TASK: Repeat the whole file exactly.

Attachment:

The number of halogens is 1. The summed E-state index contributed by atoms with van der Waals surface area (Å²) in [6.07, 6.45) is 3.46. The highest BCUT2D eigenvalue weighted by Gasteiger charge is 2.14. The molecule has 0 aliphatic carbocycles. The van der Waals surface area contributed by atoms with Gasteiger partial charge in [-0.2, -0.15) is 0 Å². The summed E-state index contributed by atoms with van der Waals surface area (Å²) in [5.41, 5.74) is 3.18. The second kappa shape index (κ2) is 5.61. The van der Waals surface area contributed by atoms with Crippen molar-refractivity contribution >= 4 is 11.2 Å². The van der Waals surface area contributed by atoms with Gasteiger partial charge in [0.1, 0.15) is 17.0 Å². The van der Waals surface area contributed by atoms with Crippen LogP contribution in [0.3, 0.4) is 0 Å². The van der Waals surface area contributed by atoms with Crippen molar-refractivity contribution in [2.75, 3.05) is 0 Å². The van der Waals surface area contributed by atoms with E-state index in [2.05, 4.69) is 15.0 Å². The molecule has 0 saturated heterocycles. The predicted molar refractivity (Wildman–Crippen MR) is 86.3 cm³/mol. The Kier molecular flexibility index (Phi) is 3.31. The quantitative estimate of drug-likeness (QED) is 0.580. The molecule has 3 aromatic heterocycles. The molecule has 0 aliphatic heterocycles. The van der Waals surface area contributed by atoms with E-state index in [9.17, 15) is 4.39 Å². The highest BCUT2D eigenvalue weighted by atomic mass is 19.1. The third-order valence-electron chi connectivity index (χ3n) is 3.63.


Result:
The number of halogens is 1. The summed E-state index contributed by atoms with van der Waals surface area (Å²) in [6.07, 6.45) is 3.46. The highest BCUT2D eigenvalue weighted by Gasteiger charge is 2.14. The molecule has 0 aliphatic carbocycles. The van der Waals surface area contributed by atoms with Gasteiger partial charge in [-0.2, -0.15) is 0 Å². The summed E-state index contributed by atoms with van der Waals surface area (Å²) in [5.41, 5.74) is 3.18. The second kappa shape index (κ2) is 5.61. The van der Waals surface area contributed by atoms with Crippen molar-refractivity contribution >= 4 is 11.2 Å². The van der Waals surface area contributed by atoms with Gasteiger partial charge in [0.1, 0.15) is 17.0 Å². The van der Waals surface area contributed by atoms with Crippen LogP contribution in [0.3, 0.4) is 0 Å². The van der Waals surface area contributed by atoms with Crippen molar-refractivity contribution in [2.75, 3.05) is 0 Å². The van der Waals surface area contributed by atoms with E-state index in [2.05, 4.69) is 15.0 Å². The molecule has 0 saturated heterocycles. The predicted molar refractivity (Wildman–Crippen MR) is 86.3 cm³/mol. The Kier molecular flexibility index (Phi) is 3.31. The quantitative estimate of drug-likeness (QED) is 0.580. The molecule has 3 aromatic heterocycles. The molecule has 0 aliphatic heterocycles. The van der Waals surface area contributed by atoms with E-state index in [9.17, 15) is 4.39 Å². The highest BCUT2D eigenvalue weighted by atomic mass is 19.1. The third-order valence-electron chi connectivity index (χ3n) is 3.63.